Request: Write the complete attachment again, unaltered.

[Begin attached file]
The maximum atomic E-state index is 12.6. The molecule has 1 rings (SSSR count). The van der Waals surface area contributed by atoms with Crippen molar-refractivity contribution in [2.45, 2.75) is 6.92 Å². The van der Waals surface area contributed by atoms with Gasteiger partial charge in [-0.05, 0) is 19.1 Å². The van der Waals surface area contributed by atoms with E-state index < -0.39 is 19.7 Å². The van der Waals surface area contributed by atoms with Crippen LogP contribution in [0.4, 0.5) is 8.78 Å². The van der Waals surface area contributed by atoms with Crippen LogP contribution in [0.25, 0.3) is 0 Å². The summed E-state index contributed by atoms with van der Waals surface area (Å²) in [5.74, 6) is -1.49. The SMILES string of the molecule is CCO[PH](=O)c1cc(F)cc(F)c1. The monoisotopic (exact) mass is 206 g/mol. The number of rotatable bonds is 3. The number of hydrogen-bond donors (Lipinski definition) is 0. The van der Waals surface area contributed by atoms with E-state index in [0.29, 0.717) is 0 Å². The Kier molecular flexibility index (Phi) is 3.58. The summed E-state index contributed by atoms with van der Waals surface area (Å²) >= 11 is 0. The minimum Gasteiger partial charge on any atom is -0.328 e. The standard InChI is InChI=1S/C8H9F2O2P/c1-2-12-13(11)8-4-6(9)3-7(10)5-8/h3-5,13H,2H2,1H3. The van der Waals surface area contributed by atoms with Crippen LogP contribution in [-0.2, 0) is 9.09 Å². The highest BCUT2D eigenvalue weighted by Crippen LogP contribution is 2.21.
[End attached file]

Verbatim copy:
The maximum atomic E-state index is 12.6. The molecule has 1 rings (SSSR count). The van der Waals surface area contributed by atoms with Crippen molar-refractivity contribution in [2.45, 2.75) is 6.92 Å². The van der Waals surface area contributed by atoms with Gasteiger partial charge in [-0.05, 0) is 19.1 Å². The van der Waals surface area contributed by atoms with E-state index < -0.39 is 19.7 Å². The van der Waals surface area contributed by atoms with Crippen LogP contribution in [0.4, 0.5) is 8.78 Å². The van der Waals surface area contributed by atoms with Crippen LogP contribution in [0.25, 0.3) is 0 Å². The summed E-state index contributed by atoms with van der Waals surface area (Å²) in [5.74, 6) is -1.49. The SMILES string of the molecule is CCO[PH](=O)c1cc(F)cc(F)c1. The monoisotopic (exact) mass is 206 g/mol. The number of rotatable bonds is 3. The number of hydrogen-bond donors (Lipinski definition) is 0. The van der Waals surface area contributed by atoms with E-state index in [0.29, 0.717) is 0 Å². The Kier molecular flexibility index (Phi) is 3.58. The summed E-state index contributed by atoms with van der Waals surface area (Å²) >= 11 is 0. The minimum Gasteiger partial charge on any atom is -0.328 e. The standard InChI is InChI=1S/C8H9F2O2P/c1-2-12-13(11)8-4-6(9)3-7(10)5-8/h3-5,13H,2H2,1H3. The van der Waals surface area contributed by atoms with Crippen LogP contribution in [-0.2, 0) is 9.09 Å². The highest BCUT2D eigenvalue weighted by Crippen LogP contribution is 2.21.